This study found that, after the introduction of antibody testing, the proportion of first-time donors increased, and donations from younger and racial and ethnic minority donors were more likely to be reactive. In addition, reactivity rates increased with time. This increase may be due to donors with higher rates of prior exposure donating to obtain antibody test results, particularly first-time donors, but may also reflect increased exposure in the general population or increased recognition of the need for convalescent plasma.3
The distribution of anti–SARS-CoV-2 reactive test results was similar to results reported for patients with clinically diagnosed COVID-19, with higher rates among African American and Hispanic donors and those from the Northeast.4,5 However, blood donors are not representative of the overall population. Additionally, first-time donors differ from repeat donors largely because repeat donors have already been screened for transfusion-transmissible infections and other health conditions. Blood donors reactive for anti–SARS-CoV-2 are not deferred from future donation because SARS-CoV-2, to date, is not transmissible by transfusion.6
The main limitations include that testing results represent cross-sectional findings over a relatively short period, and American Red Cross collection areas in the US underrepresent areas such as New York City, south Florida, and some Western states. Also, reactive results were not confirmed, and thus the data may overrepresent blood donor seropositivity.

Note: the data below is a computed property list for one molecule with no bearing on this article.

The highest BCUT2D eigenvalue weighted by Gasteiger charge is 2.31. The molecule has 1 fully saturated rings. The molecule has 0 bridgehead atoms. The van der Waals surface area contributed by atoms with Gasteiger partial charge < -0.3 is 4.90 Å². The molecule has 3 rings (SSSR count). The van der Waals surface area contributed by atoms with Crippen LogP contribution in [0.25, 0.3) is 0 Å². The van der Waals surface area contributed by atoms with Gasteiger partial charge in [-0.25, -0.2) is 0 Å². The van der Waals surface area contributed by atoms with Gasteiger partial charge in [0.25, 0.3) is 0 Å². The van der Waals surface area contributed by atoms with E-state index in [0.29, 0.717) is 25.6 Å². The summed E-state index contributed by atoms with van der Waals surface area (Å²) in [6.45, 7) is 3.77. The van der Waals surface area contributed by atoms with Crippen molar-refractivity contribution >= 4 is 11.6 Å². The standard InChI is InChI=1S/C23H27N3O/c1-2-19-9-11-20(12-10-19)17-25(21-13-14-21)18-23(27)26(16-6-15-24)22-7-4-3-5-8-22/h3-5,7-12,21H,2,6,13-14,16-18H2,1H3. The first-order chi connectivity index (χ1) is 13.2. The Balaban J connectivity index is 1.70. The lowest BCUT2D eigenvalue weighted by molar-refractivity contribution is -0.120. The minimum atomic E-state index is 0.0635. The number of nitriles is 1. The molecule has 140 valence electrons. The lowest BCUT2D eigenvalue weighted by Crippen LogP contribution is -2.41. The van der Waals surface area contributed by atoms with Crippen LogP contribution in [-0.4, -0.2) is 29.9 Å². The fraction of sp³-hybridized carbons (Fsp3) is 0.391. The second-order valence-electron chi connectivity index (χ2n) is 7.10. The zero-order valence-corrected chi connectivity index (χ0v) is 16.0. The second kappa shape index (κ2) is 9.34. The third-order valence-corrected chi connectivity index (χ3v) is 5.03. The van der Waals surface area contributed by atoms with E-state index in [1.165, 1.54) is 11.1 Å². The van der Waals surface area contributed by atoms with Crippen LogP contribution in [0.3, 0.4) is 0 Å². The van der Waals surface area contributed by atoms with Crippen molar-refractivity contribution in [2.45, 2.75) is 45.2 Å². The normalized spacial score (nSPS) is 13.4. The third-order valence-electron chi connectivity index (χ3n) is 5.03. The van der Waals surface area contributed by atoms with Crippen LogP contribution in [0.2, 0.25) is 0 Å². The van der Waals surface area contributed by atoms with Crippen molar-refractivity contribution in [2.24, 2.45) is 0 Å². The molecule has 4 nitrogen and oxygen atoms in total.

Corresponding Author: Roger Y. Dodd, PhD, American Red Cross Scientific Affairs, 9315 Gaither Rd, Gaithersburg, MD 20877 (email@example.com).
Accepted for Publication: September 2, 2020.
Published Online: September 14, 2020. doi:10.1001/jama.2020.18598
Author Contributions: Drs Dodd and Stramer had full access to all of the data in the study and take responsibility for the integrity of the data and the accuracy of the data analysis.
Concept and design: Dodd, Stramer.
Acquisition, analysis, or interpretation of data: All authors.
Drafting of the manuscript: Dodd, Stramer.
Critical revision of the manuscript for important intellectual content: All authors.
Statistical analysis: Xu, Stramer.
Administrative, technical, or material support: Dodd.
Conflict of Interest Disclosures: All authors are employees of the American Red Cross.
Funding/Support: This study was supported by internal funds of the American Red Cross.
Role of the Funder/Sponsor: The funder had no role in the design and conduct of the study; collection, management, analysis, and interpretation of the data; preparation, review, or approval of the manuscript; and decision to submit the manuscript for publication.
Additional Contributions: We thank Gregory A. Foster, BS, a paid employee of the American Red Cross Scientific Affairs Department, for collection and formatting of the data, as well as preliminary data analyses.